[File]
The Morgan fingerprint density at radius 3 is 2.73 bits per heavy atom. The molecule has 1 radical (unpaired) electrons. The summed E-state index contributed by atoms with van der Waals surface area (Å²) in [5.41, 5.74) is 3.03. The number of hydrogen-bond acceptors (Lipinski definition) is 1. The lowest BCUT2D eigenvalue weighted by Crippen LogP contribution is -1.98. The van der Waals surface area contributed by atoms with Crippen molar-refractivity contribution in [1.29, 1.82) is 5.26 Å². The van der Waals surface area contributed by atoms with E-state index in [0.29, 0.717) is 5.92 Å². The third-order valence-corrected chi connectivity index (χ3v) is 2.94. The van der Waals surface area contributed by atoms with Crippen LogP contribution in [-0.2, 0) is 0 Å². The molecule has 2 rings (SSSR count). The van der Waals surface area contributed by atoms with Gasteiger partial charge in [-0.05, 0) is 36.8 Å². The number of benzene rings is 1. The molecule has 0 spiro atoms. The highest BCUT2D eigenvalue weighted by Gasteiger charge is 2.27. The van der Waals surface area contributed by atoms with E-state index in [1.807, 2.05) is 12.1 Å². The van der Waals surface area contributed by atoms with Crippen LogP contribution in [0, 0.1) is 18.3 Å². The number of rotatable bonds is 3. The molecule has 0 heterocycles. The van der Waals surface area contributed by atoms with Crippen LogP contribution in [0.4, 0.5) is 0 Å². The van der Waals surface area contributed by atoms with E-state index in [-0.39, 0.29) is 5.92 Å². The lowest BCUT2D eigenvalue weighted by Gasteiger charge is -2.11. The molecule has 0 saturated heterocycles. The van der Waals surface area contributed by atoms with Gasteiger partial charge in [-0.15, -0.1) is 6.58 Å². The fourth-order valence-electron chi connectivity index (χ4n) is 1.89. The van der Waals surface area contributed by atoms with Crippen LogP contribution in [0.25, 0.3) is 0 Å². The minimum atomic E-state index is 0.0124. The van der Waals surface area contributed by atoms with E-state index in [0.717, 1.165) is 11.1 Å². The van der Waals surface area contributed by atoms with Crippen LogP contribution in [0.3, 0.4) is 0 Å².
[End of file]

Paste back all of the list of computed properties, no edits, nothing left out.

The Morgan fingerprint density at radius 3 is 2.73 bits per heavy atom. The molecule has 1 radical (unpaired) electrons. The summed E-state index contributed by atoms with van der Waals surface area (Å²) in [5.41, 5.74) is 3.03. The number of hydrogen-bond acceptors (Lipinski definition) is 1. The lowest BCUT2D eigenvalue weighted by Crippen LogP contribution is -1.98. The van der Waals surface area contributed by atoms with Crippen molar-refractivity contribution in [1.29, 1.82) is 5.26 Å². The van der Waals surface area contributed by atoms with E-state index in [0.29, 0.717) is 5.92 Å². The third-order valence-corrected chi connectivity index (χ3v) is 2.94. The van der Waals surface area contributed by atoms with Crippen LogP contribution in [-0.2, 0) is 0 Å². The molecule has 2 rings (SSSR count). The van der Waals surface area contributed by atoms with Gasteiger partial charge in [-0.05, 0) is 36.8 Å². The number of benzene rings is 1. The molecule has 0 spiro atoms. The highest BCUT2D eigenvalue weighted by Gasteiger charge is 2.27. The van der Waals surface area contributed by atoms with E-state index in [1.807, 2.05) is 12.1 Å². The van der Waals surface area contributed by atoms with Crippen LogP contribution in [0, 0.1) is 18.3 Å². The number of rotatable bonds is 3. The molecule has 0 heterocycles. The van der Waals surface area contributed by atoms with Crippen LogP contribution in [0.4, 0.5) is 0 Å². The van der Waals surface area contributed by atoms with E-state index in [-0.39, 0.29) is 5.92 Å². The lowest BCUT2D eigenvalue weighted by Gasteiger charge is -2.11. The molecule has 0 saturated heterocycles. The van der Waals surface area contributed by atoms with Gasteiger partial charge in [-0.15, -0.1) is 6.58 Å². The fourth-order valence-electron chi connectivity index (χ4n) is 1.89. The van der Waals surface area contributed by atoms with Crippen LogP contribution in [0.25, 0.3) is 0 Å². The minimum atomic E-state index is 0.0124. The van der Waals surface area contributed by atoms with E-state index in [0.717, 1.165) is 11.1 Å². The van der Waals surface area contributed by atoms with Crippen LogP contribution in [0.3, 0.4) is 0 Å².